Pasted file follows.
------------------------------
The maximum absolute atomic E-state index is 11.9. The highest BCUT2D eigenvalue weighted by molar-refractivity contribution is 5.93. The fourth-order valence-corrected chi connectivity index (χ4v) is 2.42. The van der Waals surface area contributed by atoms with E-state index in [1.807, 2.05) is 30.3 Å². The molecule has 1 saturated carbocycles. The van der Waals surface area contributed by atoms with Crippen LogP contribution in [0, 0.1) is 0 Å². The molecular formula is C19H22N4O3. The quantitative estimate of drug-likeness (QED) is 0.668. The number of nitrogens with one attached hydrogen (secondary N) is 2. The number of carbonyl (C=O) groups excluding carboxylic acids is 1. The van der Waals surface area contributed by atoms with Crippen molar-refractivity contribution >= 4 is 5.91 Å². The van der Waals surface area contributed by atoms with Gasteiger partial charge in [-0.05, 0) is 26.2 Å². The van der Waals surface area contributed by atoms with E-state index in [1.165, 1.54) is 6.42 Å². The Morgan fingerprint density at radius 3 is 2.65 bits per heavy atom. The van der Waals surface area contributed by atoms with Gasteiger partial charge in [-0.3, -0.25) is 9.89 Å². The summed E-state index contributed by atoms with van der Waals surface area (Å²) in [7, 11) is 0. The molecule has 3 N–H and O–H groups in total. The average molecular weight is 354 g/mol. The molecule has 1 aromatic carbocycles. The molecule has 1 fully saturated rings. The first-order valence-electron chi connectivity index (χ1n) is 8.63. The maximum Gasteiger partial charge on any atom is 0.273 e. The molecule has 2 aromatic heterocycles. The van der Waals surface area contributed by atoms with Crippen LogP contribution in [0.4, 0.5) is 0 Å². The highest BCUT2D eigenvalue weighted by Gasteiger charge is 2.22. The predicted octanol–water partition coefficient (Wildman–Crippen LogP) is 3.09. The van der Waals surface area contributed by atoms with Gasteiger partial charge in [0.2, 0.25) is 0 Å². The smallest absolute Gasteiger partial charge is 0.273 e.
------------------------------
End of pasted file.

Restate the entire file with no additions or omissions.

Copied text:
The maximum absolute atomic E-state index is 11.9. The highest BCUT2D eigenvalue weighted by molar-refractivity contribution is 5.93. The fourth-order valence-corrected chi connectivity index (χ4v) is 2.42. The van der Waals surface area contributed by atoms with E-state index in [1.807, 2.05) is 30.3 Å². The molecule has 1 saturated carbocycles. The van der Waals surface area contributed by atoms with Crippen LogP contribution in [0, 0.1) is 0 Å². The molecular formula is C19H22N4O3. The quantitative estimate of drug-likeness (QED) is 0.668. The number of nitrogens with one attached hydrogen (secondary N) is 2. The number of carbonyl (C=O) groups excluding carboxylic acids is 1. The van der Waals surface area contributed by atoms with Crippen molar-refractivity contribution >= 4 is 5.91 Å². The van der Waals surface area contributed by atoms with Gasteiger partial charge in [-0.05, 0) is 26.2 Å². The van der Waals surface area contributed by atoms with E-state index in [1.165, 1.54) is 6.42 Å². The Morgan fingerprint density at radius 3 is 2.65 bits per heavy atom. The van der Waals surface area contributed by atoms with Gasteiger partial charge in [-0.3, -0.25) is 9.89 Å². The summed E-state index contributed by atoms with van der Waals surface area (Å²) in [7, 11) is 0. The molecule has 3 N–H and O–H groups in total. The average molecular weight is 354 g/mol. The molecule has 1 aromatic carbocycles. The molecule has 1 fully saturated rings. The first-order valence-electron chi connectivity index (χ1n) is 8.63. The maximum Gasteiger partial charge on any atom is 0.273 e. The molecule has 2 aromatic heterocycles. The van der Waals surface area contributed by atoms with Crippen LogP contribution in [0.4, 0.5) is 0 Å². The highest BCUT2D eigenvalue weighted by Gasteiger charge is 2.22. The predicted octanol–water partition coefficient (Wildman–Crippen LogP) is 3.09. The van der Waals surface area contributed by atoms with Gasteiger partial charge in [0.2, 0.25) is 0 Å². The smallest absolute Gasteiger partial charge is 0.273 e.